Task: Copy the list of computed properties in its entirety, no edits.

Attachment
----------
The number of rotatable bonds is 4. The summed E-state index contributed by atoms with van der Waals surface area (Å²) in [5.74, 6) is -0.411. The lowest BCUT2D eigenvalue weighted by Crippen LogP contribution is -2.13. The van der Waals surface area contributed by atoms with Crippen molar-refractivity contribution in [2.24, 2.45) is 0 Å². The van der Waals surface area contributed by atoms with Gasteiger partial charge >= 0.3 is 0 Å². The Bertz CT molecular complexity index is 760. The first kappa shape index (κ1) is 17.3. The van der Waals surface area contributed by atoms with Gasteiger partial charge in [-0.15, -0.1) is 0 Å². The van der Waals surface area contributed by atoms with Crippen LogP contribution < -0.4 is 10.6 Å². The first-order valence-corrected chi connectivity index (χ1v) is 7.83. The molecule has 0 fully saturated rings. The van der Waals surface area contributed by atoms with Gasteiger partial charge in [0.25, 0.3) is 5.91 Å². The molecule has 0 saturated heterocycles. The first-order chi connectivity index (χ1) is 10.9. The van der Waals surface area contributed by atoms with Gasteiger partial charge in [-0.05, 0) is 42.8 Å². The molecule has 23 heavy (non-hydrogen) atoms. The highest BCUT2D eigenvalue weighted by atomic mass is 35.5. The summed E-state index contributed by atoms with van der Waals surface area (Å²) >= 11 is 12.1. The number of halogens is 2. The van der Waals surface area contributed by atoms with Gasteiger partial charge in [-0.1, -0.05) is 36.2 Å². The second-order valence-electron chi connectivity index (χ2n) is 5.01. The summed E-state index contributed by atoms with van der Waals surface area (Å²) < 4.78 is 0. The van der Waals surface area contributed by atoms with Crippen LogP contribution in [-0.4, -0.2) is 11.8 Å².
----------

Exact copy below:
The number of rotatable bonds is 4. The summed E-state index contributed by atoms with van der Waals surface area (Å²) in [5.74, 6) is -0.411. The lowest BCUT2D eigenvalue weighted by Crippen LogP contribution is -2.13. The van der Waals surface area contributed by atoms with Crippen molar-refractivity contribution in [2.24, 2.45) is 0 Å². The van der Waals surface area contributed by atoms with Gasteiger partial charge >= 0.3 is 0 Å². The Bertz CT molecular complexity index is 760. The first kappa shape index (κ1) is 17.3. The van der Waals surface area contributed by atoms with Gasteiger partial charge in [-0.15, -0.1) is 0 Å². The van der Waals surface area contributed by atoms with Crippen LogP contribution < -0.4 is 10.6 Å². The first-order valence-corrected chi connectivity index (χ1v) is 7.83. The molecule has 0 fully saturated rings. The van der Waals surface area contributed by atoms with Gasteiger partial charge in [0.25, 0.3) is 5.91 Å². The molecule has 0 saturated heterocycles. The first-order chi connectivity index (χ1) is 10.9. The van der Waals surface area contributed by atoms with Gasteiger partial charge in [-0.05, 0) is 42.8 Å². The molecule has 23 heavy (non-hydrogen) atoms. The highest BCUT2D eigenvalue weighted by atomic mass is 35.5. The summed E-state index contributed by atoms with van der Waals surface area (Å²) >= 11 is 12.1. The number of halogens is 2. The van der Waals surface area contributed by atoms with Gasteiger partial charge in [-0.1, -0.05) is 36.2 Å². The second-order valence-electron chi connectivity index (χ2n) is 5.01. The summed E-state index contributed by atoms with van der Waals surface area (Å²) < 4.78 is 0. The van der Waals surface area contributed by atoms with Crippen LogP contribution in [-0.4, -0.2) is 11.8 Å².